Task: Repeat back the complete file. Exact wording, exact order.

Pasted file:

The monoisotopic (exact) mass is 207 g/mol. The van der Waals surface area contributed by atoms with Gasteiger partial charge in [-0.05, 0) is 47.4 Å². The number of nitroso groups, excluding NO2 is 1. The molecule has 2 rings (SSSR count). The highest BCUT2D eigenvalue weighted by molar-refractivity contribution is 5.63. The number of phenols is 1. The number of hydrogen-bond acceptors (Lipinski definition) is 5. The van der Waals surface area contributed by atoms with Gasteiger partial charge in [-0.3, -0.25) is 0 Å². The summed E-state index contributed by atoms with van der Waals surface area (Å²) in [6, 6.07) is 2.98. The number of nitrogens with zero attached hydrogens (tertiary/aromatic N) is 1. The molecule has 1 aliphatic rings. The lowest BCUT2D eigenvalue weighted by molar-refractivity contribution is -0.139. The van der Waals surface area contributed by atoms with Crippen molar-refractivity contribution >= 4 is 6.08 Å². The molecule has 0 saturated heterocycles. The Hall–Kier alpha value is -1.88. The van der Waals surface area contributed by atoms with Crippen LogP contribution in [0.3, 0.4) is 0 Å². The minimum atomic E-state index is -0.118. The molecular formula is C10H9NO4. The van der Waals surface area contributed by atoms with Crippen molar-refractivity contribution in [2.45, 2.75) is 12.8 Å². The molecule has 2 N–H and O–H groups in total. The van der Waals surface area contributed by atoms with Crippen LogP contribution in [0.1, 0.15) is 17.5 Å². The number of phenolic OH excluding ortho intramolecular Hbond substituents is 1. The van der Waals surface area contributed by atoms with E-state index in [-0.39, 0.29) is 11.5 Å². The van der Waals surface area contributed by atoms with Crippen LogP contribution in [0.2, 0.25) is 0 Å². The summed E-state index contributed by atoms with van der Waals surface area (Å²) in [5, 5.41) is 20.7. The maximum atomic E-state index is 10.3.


The monoisotopic (exact) mass is 207 g/mol. The van der Waals surface area contributed by atoms with Gasteiger partial charge in [-0.05, 0) is 47.4 Å². The number of nitroso groups, excluding NO2 is 1. The molecule has 2 rings (SSSR count). The highest BCUT2D eigenvalue weighted by molar-refractivity contribution is 5.63. The number of phenols is 1. The number of hydrogen-bond acceptors (Lipinski definition) is 5. The van der Waals surface area contributed by atoms with Gasteiger partial charge in [-0.3, -0.25) is 0 Å². The summed E-state index contributed by atoms with van der Waals surface area (Å²) in [6, 6.07) is 2.98. The number of nitrogens with zero attached hydrogens (tertiary/aromatic N) is 1. The molecule has 1 aliphatic rings. The lowest BCUT2D eigenvalue weighted by molar-refractivity contribution is -0.139. The van der Waals surface area contributed by atoms with Crippen molar-refractivity contribution >= 4 is 6.08 Å². The molecule has 0 saturated heterocycles. The Hall–Kier alpha value is -1.88. The van der Waals surface area contributed by atoms with Crippen LogP contribution in [0.3, 0.4) is 0 Å². The minimum atomic E-state index is -0.118. The molecular formula is C10H9NO4. The van der Waals surface area contributed by atoms with Crippen molar-refractivity contribution in [2.45, 2.75) is 12.8 Å². The molecule has 2 N–H and O–H groups in total. The van der Waals surface area contributed by atoms with Crippen LogP contribution in [0.1, 0.15) is 17.5 Å². The number of phenolic OH excluding ortho intramolecular Hbond substituents is 1. The van der Waals surface area contributed by atoms with E-state index in [-0.39, 0.29) is 11.5 Å². The van der Waals surface area contributed by atoms with Crippen LogP contribution in [0.2, 0.25) is 0 Å². The summed E-state index contributed by atoms with van der Waals surface area (Å²) in [5, 5.41) is 20.7. The maximum atomic E-state index is 10.3.